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Iron levels and physical activity

By Dr Rachel McCormick, Accredited Exercise Physiologist.

Often described as a “silent epidemic”, many symptoms of low iron intake are overlooked as day-to-day tiredness.

If you have been diagnosed with low iron before, you will recognise the feeling of fatigue. But how does exercise fit in? Let’s explore what iron is and how exercise impacts your iron levels.

What is iron and iron deficiency?

Iron is an essential dietary mineral that is involved in many aspects of our body, including transporting oxygen. It’s something that is easy to ignore until it’s missing (or we become deficient).

Our bodies are unable to produce iron, meaning dietary intake is essential to counter the daily losses and ensure a healthy iron balance. While it sounds easy, replenishing our iron can be challenging because our body only absorbs 2-35% of the iron from food (depending on the source). It is recommended that adult males consume 8mg of iron per day, and women who have not experienced menopause should aim to consume 18mg (to account for menstruation) (1).

If we do not consume enough iron, it results in a negative iron balance. At first, this will cause our body to use its iron stores, but over time these stores will become depleted and iron deficiency will occur. Due to the role of iron in oxygen transport and energy production, it makes sense that an iron deficiency leads to feelings of fatigue, as well as poor memory or concentration.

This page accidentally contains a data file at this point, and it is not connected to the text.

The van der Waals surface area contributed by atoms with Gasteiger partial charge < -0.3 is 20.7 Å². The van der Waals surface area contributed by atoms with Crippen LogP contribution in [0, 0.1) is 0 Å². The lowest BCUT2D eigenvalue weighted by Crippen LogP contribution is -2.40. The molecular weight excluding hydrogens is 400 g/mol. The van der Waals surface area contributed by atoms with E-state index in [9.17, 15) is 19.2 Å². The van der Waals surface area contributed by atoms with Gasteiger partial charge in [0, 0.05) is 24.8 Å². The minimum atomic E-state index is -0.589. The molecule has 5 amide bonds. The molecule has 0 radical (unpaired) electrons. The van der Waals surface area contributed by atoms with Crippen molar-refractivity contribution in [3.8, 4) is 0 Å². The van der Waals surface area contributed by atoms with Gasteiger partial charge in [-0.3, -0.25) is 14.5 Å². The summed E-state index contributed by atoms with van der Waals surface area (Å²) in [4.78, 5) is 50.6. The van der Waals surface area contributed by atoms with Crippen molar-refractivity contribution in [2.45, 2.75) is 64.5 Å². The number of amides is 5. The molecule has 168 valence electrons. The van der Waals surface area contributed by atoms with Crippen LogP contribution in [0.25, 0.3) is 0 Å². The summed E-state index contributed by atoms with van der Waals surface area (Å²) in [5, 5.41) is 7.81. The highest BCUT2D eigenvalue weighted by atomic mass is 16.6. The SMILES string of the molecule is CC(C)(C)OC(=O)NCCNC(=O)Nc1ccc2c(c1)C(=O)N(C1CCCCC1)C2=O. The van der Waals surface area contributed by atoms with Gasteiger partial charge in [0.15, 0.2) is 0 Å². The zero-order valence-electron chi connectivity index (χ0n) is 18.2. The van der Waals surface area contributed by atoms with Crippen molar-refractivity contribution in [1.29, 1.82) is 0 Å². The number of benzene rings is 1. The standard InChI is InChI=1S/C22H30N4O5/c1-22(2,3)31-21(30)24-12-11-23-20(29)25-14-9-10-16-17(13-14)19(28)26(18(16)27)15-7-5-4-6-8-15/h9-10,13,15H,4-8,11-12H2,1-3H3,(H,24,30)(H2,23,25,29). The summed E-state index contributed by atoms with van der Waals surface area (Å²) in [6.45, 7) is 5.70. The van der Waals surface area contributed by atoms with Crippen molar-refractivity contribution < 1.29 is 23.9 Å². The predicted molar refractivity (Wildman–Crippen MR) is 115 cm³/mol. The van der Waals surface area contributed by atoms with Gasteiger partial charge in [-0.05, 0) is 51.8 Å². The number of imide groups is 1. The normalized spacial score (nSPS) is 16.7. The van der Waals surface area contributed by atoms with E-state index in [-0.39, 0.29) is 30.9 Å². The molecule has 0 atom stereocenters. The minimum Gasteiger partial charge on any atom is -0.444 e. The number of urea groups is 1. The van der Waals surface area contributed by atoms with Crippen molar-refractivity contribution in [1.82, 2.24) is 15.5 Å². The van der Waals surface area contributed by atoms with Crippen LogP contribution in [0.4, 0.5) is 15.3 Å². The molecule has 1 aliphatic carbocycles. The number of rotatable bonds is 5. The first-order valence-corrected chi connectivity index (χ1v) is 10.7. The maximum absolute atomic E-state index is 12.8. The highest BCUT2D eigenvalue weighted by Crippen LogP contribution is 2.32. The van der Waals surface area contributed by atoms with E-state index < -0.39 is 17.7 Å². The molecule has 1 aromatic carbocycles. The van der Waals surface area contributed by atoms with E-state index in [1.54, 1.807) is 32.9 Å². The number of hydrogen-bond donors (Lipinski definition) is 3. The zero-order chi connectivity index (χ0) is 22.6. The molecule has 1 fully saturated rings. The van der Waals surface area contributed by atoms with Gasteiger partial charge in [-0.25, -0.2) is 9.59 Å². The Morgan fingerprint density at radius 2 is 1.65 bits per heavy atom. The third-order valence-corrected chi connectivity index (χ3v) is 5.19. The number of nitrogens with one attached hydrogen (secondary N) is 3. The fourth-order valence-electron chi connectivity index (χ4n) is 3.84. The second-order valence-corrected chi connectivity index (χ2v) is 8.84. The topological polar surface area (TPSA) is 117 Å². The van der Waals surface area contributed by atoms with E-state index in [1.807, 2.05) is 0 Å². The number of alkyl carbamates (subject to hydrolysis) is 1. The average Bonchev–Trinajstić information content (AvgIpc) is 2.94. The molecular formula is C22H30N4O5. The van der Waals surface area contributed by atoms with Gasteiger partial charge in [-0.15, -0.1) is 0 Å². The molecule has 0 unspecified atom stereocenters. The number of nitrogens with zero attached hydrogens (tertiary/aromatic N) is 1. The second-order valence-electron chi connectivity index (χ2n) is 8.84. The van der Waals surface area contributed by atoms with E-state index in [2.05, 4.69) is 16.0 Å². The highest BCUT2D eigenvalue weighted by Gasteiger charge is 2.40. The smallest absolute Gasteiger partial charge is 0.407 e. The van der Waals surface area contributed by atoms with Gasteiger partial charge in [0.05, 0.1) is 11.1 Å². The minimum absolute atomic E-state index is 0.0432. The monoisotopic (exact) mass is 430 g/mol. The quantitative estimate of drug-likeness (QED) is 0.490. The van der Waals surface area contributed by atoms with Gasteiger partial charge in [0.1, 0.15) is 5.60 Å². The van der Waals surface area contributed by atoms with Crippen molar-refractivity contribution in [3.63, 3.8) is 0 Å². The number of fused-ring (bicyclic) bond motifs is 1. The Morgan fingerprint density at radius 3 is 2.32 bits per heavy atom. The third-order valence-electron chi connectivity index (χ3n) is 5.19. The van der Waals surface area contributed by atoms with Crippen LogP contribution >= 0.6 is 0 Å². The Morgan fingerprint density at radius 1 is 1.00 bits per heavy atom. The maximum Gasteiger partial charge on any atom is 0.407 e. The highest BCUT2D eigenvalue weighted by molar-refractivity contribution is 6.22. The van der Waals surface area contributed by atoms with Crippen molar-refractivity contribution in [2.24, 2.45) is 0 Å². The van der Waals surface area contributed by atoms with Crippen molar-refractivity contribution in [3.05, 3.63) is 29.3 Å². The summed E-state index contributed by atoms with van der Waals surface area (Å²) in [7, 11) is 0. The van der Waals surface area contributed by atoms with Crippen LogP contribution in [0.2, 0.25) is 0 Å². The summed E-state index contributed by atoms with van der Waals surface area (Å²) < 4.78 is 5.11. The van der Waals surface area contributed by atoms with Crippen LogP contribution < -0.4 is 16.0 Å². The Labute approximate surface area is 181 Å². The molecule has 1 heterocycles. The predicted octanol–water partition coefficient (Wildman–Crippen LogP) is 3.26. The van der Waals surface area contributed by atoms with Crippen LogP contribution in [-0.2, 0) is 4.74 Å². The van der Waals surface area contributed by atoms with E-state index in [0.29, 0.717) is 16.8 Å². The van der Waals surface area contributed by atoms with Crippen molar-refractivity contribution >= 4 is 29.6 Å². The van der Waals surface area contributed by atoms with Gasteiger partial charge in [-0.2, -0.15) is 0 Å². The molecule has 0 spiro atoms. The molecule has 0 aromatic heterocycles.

Who is at risk of iron deficiency?

Beyond the low risk that everyone is subject to, there is a higher risk of deficiency for individuals who menstruate as well as those who follow restrictive dietary patterns. A reason for this is the additional iron lost during menstruation, as well as varied iron amounts in different food types.

Avid exercisers can also be particularly vulnerable to iron deficiency, but that’s no reason to skip your workout!

How can exercise impact iron levels?

Iron is very important to our ability to exercise due to its role in oxygen transport and energy production. Iron can be lost through exertion, including avenues such as sweating and weight-bearing activity (2). This can be made worse by the challenge to replenish lost iron stores via dietary iron when absorption is low.

What do I do if I think I have low iron?

If you are unsure if you have low iron levels, it is recommended to visit your local GP and get a blood test, as the symptoms of iron deficiency are similar to a variety of other conditions.

They will also be able to recommend a treatment plan that best meets your healthcare needs. If you wish to start (or continue) exercising when you have low iron, see an Accredited Exercise Physiologist. They will be able to manage your training load, help set realistic goals, and progress your workouts safely and effectively.

You may also be interested in our article What foods should I to eat to avoid fatigue?



  1. Winter WE, Bazydlo LA, Harris NS. The Molecular Biology of Human Iron Metabolism. LAB MED. 2014:45(2):92-102. Doi: 10.1309/LMF28S2GIMXNWHMM
  2. Skarpanska-Stejnborn A, Basta P, Trzeciak J, Szczesniak-Pilaczynska L. Effect of intense physical exercise on hepcidin levels and selected parameters of iron metabolism in rowing athletes. Eur J Appl Phyiol. 2015:115(2):345-351. Doi:10.1007/s00421-014-3018-3

Last updated: June 28, 2023 at: 2:12 pm